3. Soil water - Measurement of soil water at harvest allows for the calculation of water use efficiency which in turn provides an excellent means for comparison of crop performance between crops and years which may have had greatly varying rainfall. Recording format Throughout the season it is also necessary to record the dates at which activities are carried out and the rates of the various inputs being used. Recording rainfall is a vital component of crop monitoring There are many number of ways in which this information can be recorded. The format should allows farmers to easily compare their results with other farmers. These forms also provide useful information about the various targets and benchmarks relating to crop monitoring. There is, however, no right or wrong way to record the information as long as it contains the necessary details and is easily understood. Instruments for Crop establishment monitoring 1. Drilling • Monitors for seed drills alert the driver, to know the blockage in any of the seed delivery tube.
The photoelectric type sensor is placed near the bottom of each tube The photocells receives illumination from a light source (LED) on the opposite side of the tube and registers the interruption of this light caused by the passage of the falling seed.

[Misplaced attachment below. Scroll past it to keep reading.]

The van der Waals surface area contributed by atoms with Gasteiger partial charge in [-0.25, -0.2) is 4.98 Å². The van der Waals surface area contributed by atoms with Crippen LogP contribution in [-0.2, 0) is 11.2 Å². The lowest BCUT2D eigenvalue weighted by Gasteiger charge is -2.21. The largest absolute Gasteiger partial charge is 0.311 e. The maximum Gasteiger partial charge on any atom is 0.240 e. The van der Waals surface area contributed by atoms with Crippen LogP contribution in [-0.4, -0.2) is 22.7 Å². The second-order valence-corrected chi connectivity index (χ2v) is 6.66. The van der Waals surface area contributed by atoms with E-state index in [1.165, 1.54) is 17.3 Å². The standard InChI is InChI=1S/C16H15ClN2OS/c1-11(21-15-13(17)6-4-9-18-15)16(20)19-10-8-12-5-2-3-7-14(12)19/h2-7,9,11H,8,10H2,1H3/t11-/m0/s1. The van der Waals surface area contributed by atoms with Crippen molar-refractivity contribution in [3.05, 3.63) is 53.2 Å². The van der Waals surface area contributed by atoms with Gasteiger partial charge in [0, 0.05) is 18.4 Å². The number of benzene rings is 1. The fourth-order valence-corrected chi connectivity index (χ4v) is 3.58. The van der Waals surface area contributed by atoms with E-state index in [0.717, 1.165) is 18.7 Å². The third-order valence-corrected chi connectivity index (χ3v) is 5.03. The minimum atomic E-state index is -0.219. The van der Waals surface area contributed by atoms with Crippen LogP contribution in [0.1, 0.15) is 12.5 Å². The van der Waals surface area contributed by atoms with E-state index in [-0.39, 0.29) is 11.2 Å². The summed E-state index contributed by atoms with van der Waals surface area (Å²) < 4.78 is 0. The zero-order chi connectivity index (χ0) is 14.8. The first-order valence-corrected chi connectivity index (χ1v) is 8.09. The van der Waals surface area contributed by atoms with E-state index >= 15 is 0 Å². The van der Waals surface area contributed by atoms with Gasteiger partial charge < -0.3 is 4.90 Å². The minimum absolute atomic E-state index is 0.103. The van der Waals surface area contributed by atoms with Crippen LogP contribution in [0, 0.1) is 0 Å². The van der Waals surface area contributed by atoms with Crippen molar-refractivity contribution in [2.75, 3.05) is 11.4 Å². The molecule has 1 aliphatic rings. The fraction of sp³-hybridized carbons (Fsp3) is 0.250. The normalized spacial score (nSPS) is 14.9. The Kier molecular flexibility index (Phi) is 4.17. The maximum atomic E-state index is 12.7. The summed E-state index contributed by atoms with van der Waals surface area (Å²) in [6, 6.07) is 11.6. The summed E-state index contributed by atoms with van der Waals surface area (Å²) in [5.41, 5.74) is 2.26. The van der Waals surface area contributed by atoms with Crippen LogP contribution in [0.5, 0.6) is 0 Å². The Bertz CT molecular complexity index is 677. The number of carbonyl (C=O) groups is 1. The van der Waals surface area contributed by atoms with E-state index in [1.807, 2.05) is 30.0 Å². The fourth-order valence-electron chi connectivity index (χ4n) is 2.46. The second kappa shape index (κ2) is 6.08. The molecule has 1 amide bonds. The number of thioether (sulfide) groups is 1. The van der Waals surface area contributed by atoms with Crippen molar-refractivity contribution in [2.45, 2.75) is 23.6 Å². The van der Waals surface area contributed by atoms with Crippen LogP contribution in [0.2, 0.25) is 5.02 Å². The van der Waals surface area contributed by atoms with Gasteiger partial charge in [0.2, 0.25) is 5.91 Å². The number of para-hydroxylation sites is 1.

• • • • • • • •
In the monitor unit contains row lamps corresponding to the number of delivery tubes on the seed drill. Each lamp flashes as the photocell in the corresponding delivery tube registers the passage of the seed. Information on both planting density and area covered at any time is also possible. An additional sensor is provided to measure the distance covered which can be a pulse generator operated from a ground wheel. The row spacing used is set on the instrument. The monitor will provide information on area covered by incorporating the distance covered and the actual working width. The population count /acre is displayed for a selected row digitally by the operation of ROW SELECTOR and population selector switch. By selecting a SCAN switch setting a read out is displayed for each row, sequentially at intervals, allowing a rapid check of all rows.
The audible alarm on the monitor indicate the electrical fault conditions.
2. Transplanting • Some crops are established by growing seedlings in compact blocks and transplanting them semi automatically or automatically in the field. 32
Although a high rate of germination and viable seedling growth characterize the block growing methods, empty blocks do occur and will be planted by automatic machines unless some detection and rejection method is incorporated.
There are two methods for the detection of seedlings for automatic row crop thinning. The first method is based on a simple contact sensor which forms part of the GATE circuit of an FET. The sensor is able to detect seedlings in the ground with a high degree of reliability.
• • • •